EppsNet Archive: Timeboxing

Antipattern: Daily Standup is Too Long

Scrum recommends timeboxing daily standup meetings at 15 minutes. If you can’t finish in 15 minutes, there may be something wrong with your format. Are you actually standing up? What are you talking about? Each person should answer three questions: What have you accomplished since the last meeting? What do you plan to accomplish between now and the next meeting? What, if anything, is impeding your progress? Focus on accomplishments, not just assigned tasks, i.e., don’t say “I’m working on A and I’m planning to work on B.” Don’t have discussions. Anything coming out at the meeting that needs to be discussed can be discussed after the meeting. Try saying this more often: Let’s talk about that after the meeting. Immediately after the meeting if necessary, without even leaving the room, but not during the meeting. Anyone in the meeting who is not responsible for accomplishing things during the sprint… Read more →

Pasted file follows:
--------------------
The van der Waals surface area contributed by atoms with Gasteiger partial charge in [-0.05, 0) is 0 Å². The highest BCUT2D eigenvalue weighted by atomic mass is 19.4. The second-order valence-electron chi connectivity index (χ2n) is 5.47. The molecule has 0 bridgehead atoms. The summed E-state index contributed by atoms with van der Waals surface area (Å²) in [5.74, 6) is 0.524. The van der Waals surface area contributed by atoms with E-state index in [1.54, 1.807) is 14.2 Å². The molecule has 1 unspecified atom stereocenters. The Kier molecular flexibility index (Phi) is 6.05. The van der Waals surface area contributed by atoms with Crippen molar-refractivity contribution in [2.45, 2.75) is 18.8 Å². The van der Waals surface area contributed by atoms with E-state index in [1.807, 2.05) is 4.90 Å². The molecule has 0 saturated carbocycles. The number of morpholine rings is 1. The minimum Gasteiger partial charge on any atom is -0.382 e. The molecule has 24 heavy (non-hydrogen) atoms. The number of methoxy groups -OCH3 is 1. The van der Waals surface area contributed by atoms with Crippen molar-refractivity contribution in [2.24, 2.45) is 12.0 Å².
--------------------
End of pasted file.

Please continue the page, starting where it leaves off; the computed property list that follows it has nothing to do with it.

The Essence of Scrum

Good short article by Tobias Mayer on the principles of empiricism, emergence and self-organization, and the mechanisms of prioritization and timeboxing. Read more →